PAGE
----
Electric Shock/Electrocution
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The questions on this page were answered by our team of Virginia Beach & Norfolk personal injury attorneys. The questions are categorized by practice area such as car accidents, medical malpractice, wrongful death, etc. If you have specific questions about your situation, contact our firm to set up a free consultation with an actual attorney.

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  • Where do electric shock injuries occur?

    They can happen almost anywhere. Electric shock injuries that lead to serious injury and death may happen at your place of employment when using electrical equipment. They can happen to pedestrians who are injured by a fallen power line. Some of our electrocution injury cases occurred on construction sites, or when the victim was working on cable lines or trees. 

  • What are some of the possible injuries from a major electric shock?

    Most victims will suffer from both external and internal burns. Some will also suffer heart problems, nerve damage, brain damage, and even paralysis. And these injuries are only if the victim survives the shock event. 

  • What is dangerous about an electric shock injury?

     Many people think of an electric shock injury as a sting/buzz they feel if they touch a turned on light socket without a lightbulb. But a serious electric shock can be a terrible injury with long-term effects for the accident victim. Some major electric shocks have even been known to toss the victim several feet in the air, leading to even worse injuries. 

  • What are my legal options if I suffer an electrical shock injury on the job?

    Worker's compensation laws preclude you from filing a lawsuit against your own employer in most cases. However, if the injury was caused by the negligence of a third party, such as a subcontractor, you may be able to file a lawsuit against that entity. If a defective product was involved, a product liability lawsuit is a possibility.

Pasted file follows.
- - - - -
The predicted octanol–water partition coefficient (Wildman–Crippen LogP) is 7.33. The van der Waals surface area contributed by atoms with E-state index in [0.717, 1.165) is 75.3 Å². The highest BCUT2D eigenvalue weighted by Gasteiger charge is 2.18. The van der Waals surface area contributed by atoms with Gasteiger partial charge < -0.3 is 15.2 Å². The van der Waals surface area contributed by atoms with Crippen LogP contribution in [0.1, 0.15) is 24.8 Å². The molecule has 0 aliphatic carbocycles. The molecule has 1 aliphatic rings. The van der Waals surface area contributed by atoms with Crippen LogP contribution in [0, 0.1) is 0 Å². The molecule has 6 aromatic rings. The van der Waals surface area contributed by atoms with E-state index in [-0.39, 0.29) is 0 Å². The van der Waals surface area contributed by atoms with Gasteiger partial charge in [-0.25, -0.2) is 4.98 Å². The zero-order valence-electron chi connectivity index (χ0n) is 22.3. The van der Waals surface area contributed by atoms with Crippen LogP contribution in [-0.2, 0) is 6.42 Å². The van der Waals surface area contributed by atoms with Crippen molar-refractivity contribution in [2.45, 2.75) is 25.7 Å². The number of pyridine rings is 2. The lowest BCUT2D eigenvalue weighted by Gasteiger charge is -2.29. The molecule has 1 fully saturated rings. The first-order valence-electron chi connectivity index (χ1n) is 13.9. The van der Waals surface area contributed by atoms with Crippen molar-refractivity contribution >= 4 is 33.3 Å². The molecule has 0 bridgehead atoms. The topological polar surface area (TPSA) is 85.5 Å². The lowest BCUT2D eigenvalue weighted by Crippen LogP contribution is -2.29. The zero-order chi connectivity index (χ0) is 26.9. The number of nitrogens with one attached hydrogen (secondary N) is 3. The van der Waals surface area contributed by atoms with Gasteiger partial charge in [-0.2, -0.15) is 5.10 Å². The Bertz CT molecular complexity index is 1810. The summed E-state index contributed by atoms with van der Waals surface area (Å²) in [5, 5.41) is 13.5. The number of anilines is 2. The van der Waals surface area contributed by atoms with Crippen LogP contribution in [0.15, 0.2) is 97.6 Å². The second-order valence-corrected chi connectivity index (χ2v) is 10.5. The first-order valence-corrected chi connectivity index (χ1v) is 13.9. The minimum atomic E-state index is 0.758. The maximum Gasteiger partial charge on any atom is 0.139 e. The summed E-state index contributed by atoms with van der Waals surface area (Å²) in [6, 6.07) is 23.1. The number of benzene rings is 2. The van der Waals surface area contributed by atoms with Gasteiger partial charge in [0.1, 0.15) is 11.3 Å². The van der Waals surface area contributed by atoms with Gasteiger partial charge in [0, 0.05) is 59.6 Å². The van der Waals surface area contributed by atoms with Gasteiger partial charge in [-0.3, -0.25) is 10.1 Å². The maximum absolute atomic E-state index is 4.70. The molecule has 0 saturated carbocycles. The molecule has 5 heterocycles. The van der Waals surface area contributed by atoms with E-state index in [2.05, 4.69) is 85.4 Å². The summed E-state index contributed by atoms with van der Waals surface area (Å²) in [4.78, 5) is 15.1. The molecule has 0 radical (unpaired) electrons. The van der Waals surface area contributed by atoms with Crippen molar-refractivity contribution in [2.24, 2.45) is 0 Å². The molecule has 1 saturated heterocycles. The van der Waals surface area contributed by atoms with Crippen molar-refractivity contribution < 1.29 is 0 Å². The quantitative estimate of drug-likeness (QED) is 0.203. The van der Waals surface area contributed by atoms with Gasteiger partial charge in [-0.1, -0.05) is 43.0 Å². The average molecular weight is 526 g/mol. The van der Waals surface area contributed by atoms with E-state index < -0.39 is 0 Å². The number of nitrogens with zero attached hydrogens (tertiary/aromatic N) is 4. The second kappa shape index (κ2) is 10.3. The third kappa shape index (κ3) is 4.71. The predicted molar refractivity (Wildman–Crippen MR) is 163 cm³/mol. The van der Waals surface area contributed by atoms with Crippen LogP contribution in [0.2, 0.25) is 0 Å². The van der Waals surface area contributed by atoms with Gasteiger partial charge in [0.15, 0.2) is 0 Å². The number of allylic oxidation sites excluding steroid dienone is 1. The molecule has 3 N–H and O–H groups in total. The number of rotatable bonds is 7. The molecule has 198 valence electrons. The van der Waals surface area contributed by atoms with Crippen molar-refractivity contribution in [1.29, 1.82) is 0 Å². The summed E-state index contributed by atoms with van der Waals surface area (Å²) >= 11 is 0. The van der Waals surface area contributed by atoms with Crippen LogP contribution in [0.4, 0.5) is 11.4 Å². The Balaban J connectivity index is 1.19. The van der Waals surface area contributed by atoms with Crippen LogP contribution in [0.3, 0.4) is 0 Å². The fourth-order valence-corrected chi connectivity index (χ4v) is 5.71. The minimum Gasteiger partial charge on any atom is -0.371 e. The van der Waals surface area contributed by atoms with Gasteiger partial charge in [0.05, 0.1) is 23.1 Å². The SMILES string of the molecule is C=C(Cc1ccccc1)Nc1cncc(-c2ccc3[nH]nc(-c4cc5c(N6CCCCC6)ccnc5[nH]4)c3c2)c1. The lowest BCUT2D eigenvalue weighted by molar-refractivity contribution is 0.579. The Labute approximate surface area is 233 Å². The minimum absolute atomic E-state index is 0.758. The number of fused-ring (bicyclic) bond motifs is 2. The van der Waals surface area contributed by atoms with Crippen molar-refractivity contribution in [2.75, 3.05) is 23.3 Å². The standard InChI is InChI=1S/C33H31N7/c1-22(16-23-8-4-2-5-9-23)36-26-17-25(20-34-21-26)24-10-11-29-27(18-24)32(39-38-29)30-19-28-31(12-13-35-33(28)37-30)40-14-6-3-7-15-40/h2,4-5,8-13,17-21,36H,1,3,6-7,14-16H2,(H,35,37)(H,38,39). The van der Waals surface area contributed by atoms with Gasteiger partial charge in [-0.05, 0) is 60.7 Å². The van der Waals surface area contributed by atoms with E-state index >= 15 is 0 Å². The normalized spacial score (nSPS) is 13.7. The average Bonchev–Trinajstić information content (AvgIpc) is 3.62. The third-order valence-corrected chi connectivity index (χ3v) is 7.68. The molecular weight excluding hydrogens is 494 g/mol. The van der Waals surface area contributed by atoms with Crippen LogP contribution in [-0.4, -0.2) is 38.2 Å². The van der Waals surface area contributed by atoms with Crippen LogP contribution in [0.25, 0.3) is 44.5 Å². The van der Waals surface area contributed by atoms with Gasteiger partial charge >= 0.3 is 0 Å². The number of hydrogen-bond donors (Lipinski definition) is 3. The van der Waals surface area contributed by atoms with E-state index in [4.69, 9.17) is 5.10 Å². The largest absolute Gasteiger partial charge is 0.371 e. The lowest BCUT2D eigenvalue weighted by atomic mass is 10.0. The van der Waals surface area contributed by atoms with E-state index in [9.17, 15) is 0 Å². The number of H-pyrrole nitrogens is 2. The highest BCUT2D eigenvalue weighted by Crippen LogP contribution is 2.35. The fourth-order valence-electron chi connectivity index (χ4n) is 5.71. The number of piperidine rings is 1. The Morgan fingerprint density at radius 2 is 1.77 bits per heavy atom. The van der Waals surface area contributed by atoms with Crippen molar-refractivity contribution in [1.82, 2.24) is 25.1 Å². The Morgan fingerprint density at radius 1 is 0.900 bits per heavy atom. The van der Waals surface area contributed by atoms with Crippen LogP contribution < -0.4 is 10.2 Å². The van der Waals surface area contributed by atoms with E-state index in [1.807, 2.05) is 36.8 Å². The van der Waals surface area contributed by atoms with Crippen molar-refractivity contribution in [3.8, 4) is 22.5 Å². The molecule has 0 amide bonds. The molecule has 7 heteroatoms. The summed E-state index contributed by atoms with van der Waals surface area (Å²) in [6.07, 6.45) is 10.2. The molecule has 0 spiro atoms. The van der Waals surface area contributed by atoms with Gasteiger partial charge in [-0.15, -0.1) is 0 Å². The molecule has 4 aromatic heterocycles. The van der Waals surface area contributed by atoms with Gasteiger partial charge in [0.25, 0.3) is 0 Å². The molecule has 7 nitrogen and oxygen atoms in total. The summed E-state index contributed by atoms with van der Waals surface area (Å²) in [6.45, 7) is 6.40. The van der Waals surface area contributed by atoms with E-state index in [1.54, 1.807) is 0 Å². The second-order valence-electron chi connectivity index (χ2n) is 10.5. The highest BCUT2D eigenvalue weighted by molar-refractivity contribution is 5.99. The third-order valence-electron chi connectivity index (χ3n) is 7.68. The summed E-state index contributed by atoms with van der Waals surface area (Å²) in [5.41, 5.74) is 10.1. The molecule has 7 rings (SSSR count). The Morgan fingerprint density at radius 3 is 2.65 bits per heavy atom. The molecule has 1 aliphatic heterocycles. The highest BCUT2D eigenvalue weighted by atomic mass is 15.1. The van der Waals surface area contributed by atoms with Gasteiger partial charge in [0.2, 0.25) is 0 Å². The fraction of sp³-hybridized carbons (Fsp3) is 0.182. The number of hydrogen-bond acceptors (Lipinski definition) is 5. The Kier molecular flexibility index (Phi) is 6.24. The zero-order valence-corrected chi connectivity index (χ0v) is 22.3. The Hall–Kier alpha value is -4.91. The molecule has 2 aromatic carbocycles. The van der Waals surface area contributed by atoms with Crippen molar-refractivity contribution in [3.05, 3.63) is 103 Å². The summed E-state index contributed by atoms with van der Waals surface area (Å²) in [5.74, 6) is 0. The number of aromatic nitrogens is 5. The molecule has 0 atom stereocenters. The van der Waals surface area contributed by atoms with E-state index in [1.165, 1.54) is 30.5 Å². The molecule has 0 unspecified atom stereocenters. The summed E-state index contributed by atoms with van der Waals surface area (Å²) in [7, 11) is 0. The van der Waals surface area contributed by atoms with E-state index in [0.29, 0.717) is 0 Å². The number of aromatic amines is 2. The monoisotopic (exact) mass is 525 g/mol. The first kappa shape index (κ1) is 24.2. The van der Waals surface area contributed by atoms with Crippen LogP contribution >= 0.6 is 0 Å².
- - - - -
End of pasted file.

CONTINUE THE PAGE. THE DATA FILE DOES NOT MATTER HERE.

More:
• How common are electrical shock injuries?

    The Bureau of Labor Statistics reports there are approximately 320 deaths and 4,000 injuries annually from electrical shocks. 

  • What are some common causes of electrical shock injuries in Virginia?

    Our Virginia personal injury attorneys have heard about electrical shock injuries caused by cranes or hoists. Construction workers and crane operators are at higher risk from electrocution. Also, electrical contractors in Virginia have been known to suffer electric shock injuries when electrical work is substandard. Powerline repairs are also a frequent cause of injury and death. 

  • Should I call 911 for an electric shock injury?

     
    You should call 911 if the electric shock injury is serious, and also in any case if the source of the shock was a high voltage wire or lightning. Some serious electric shock symptoms include burns, confusion, breathing difficulty, cardiac arrest, muscle pain, and seizures. 

  • How is an electric shock injury diagnosed?

     
    Electric shock injuries are diagnosed by a medical professional by learning about the nature of the accident, a physical examination and close monitoring of kidney and cardiovascular activity. 

  • What can happen to your body when shocked by electricity?

    What can happen to your body when you are shocked by electricity
     
    It depends upon the current type, voltage, how the current went through your body, your health and how quickly you are treated. Some electric shocks will leave obvious burns, but others may leave no mark on the skin but cause serious damage to internal organs and tissues. 

  • One of my family members suffered an electrical shock when their work equipment touched a power line causing a serious shock. What laws apply to this type of activity?

    State and federal law have a strict liability statute that work equipment may not be placed within a certain number of feet of any overhead power lines.  So if the employer or person was responsible for putting the work equipment in close proximity to an overhead power line there will be liability on the company that authorized that work.  Consult with an experienced electric shock attorney with our law firm for advice.